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Norris Armstrong
Associate Professor
narmstro@uga.edu
Biology Department
University of Georgia
Agony and Ecstasy: A Case Study on Cell Membrane Structure and Function

This “clicker case” follows Susan, an intern at a local hospital, who has admitted a patient she discovers has used the drug Ecstasy. The girl becomes delirious, and Susan begins to suspect that she may be suffering from water intoxication. The case is designed for an introductory biology course for either science or non-science majors, though it could be adapted for upper level courses. It uses an example of water intoxication to introduce membrane structure and function, osmosis, and electrolyte balance in the body. The case itself is a PowerPoint presentation (~800KB) shown in class that is punctuated by multiple-choice questions students answer using clickers. It could be adapted for use without these technologies.


Baby Doe v. The Prenatal Clinic: When Cell Division Goes Awry

This "clicker case" presents a fictionalized story about a couple ("John" and "Jane") whose new baby is born with Down syndrome; the parents are suing the prenatal clinic where Jane received her care, blaming the clinic for the baby’s condition. Designed for an introductory biology course, the case has students assume the role of an expert witness hired by a law firm to give evidence in the case. To help determine the cause of "Baby Doe’s" condition and whether anyone can be held responsible for it, students need to help the jury understand the process of cell division. In particular, they must explain the behavior of the chromosomes during cell division and how errors in this process can result in conditions such as Down syndrome. The case is presented in class using PowerPoint slides (~1.8 MB) that are punctuated by multiple-choice questions the students respond to using hand-held personal response systems (clickers).  It could be adapted for use without these technologies.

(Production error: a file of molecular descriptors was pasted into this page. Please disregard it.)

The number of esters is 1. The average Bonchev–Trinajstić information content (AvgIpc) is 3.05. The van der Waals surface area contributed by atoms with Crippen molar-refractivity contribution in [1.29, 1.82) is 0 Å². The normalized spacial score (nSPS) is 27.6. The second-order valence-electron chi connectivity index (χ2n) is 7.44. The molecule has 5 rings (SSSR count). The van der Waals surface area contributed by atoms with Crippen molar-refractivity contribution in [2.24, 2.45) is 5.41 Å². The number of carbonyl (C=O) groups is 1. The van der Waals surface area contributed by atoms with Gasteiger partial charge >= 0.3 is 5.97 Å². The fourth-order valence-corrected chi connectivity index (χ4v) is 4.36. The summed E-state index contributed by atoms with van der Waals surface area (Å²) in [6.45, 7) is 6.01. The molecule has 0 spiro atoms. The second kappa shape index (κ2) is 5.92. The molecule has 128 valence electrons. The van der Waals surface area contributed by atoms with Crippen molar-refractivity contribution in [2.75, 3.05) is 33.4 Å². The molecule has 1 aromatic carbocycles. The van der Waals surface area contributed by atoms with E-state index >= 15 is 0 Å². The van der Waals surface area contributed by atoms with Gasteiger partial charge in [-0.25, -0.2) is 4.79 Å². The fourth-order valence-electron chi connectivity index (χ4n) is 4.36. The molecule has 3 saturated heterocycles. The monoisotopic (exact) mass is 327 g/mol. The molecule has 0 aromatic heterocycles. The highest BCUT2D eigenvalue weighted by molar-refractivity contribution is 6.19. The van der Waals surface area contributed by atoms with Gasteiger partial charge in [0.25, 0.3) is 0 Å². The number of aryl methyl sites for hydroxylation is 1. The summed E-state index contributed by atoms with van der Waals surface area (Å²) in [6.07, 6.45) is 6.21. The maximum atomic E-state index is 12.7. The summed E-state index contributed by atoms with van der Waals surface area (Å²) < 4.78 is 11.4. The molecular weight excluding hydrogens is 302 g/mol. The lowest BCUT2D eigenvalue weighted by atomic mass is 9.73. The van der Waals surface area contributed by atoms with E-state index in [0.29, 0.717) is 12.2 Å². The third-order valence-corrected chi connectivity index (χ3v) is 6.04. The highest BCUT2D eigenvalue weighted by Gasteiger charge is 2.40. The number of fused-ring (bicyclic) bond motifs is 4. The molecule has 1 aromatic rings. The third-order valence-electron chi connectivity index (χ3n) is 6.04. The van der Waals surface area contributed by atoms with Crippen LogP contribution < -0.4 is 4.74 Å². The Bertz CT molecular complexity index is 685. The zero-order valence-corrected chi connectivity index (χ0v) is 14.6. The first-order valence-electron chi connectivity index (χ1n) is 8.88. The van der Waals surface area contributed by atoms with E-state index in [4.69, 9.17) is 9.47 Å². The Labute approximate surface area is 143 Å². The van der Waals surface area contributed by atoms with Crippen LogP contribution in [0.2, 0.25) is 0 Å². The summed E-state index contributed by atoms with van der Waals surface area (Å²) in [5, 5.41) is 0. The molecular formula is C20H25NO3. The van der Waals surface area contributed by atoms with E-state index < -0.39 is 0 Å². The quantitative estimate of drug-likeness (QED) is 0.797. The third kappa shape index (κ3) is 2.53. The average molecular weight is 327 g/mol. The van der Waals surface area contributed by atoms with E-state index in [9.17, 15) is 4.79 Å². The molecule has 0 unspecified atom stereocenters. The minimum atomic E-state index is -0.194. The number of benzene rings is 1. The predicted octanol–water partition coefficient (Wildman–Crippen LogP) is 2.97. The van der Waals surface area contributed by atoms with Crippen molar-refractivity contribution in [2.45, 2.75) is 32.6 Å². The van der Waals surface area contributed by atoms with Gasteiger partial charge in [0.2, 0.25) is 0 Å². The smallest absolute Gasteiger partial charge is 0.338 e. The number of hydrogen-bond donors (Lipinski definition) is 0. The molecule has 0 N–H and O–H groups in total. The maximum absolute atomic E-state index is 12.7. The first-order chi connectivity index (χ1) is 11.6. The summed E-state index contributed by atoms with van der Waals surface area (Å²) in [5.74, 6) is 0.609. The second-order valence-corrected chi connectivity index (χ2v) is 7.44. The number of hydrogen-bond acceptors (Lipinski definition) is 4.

Decoding the Flu 

This "clicker case" was designed to develop students' ability to read and interpret information stored in DNA. Making use of personal response systems ("clickers") along with a PowerPoint presentation, students follow the story of "Jason," a student intern at the Centers for Disease Control & Prevention (CDC). While working with a CDC team in Mexico, Jason is the only person who does not get sick from a new strain of flu. It is up to Jason to use molecular data collected from different local strains of flu to identify which one may be causing the illness. Although designed for an introductory biology course for science or non-science majors, the case could be adapted for upper-level courses by including more complex problems and aspects of gene expression, such as the excision of introns.


The Case of the Druid Dracula: Clicker Case Version 

This “clicker case” is a modified version of another case in our collection by the same name. It uses a PowerPoint presentation (~3MB) to present the case, which is punctuated by multiple-choice questions that students answer in class using hand-held personal response systems ("clickers"). The story revolves around a murder committed in Wales that was solved through DNA analysis. Students learn about DNA structure and replication, and how scientists have adapted this process for use in experimentation and forensic analysis, including PCR analysis and DNA fingerprinting. The students then use this knowledge to identify possible suspects in the crime. The case is designed for use in an introductory biology course either for science majors or non-majors. It could be modified for use in upper level classes as well.